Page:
All Rights Reserved
|Photos of conservation subdivisions
A better way to live
The view of protected hay fields at Tryon Farm (www.tryonfarm.com), a conservation community in Michigan City, IN that set aside 120 of the 170 acres as open space.
"Friendly settlements of simple houses surrounded by big stretches of woods, dunes and open prairie - this is the dream," Says Eve Noonan, developer of Tryon Farm.
Enjoy a healthy walk in the woods or take the dog for a walk along the many nature trails at Tryon Farm.
Deer call Tryon Farm home.
One of the many protected meadows and forests at Tryon Farm.
Protected barn and farm fields at Tryon Farm. How many subdivisions do you see that are named after features that NO longer exist? Conservation subdivisions are named after features that they protect.
A home at Tryon Farm nestled in the woods
Tryon Farm photos courtesy Tryon Farm and photographer John Hines
Home at Cedar Valley Ridge (www.cedarvalleyridge.com), a conservation community near Leelanau County, Michigan consisting of 35 lots on 177 acres, permanently protecting 133-acres as a nature preserve with six miles of groomed trails for hiking, cross-country skiing and appreciating nature.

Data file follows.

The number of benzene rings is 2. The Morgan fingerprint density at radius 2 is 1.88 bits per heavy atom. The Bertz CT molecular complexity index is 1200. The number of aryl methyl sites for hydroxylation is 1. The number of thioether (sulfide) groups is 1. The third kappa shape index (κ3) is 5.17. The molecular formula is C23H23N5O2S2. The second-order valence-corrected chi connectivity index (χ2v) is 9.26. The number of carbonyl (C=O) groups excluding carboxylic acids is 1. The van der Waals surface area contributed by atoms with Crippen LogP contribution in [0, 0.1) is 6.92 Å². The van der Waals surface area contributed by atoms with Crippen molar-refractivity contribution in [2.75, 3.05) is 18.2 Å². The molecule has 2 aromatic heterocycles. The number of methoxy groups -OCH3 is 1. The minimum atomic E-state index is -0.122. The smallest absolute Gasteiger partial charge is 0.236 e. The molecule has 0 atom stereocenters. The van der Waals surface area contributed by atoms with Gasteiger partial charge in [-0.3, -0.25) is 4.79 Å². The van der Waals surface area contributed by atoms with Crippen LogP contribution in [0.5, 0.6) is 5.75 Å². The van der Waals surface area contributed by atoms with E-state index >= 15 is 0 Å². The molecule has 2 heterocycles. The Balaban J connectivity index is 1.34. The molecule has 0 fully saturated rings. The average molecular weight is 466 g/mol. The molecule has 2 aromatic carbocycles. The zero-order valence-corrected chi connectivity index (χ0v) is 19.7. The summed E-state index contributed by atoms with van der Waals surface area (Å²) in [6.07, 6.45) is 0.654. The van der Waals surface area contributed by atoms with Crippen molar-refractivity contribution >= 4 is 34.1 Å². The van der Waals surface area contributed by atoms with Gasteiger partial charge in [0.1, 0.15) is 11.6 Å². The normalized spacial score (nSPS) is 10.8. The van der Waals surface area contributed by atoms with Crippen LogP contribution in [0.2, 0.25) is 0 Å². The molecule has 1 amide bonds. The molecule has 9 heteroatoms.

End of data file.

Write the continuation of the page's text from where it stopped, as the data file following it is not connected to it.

"Under existing zoning, 56 lots could have been developed. Initial plans proposed by the engineering firm called for spreading the lots over the entire development, which would have meant basically destroying the exceptionally beautiful wooded hills that give the property such a remarkable uniqueness.Instead, I limited the number of lots and set aside over 75% of the property in a preserve that protects the most beautiful aspects of the forest, the best wildlife habitat, and the ecologically sensitive areas such as the creek and habitat for protected wildflower species.
The lots range in size from 1.25 acres to 2.18 acres. Restrictions on the lots are typical for a quality development with the additional restriction that no more than 25% of the areas of any lot can be cleared. Other restrictions ensure that the woodland character of the neighborhood is not compromised, and that the integrity of the nature preserve is protected. I worked closely with local officials to create ordinances that would encourage this kind of development elsewhere in the area." Dan Paulson, developer/owner.
Trail system at Cedar Valley Ridge.
Cedar Valley Ridge photos courtesy Dan Paulson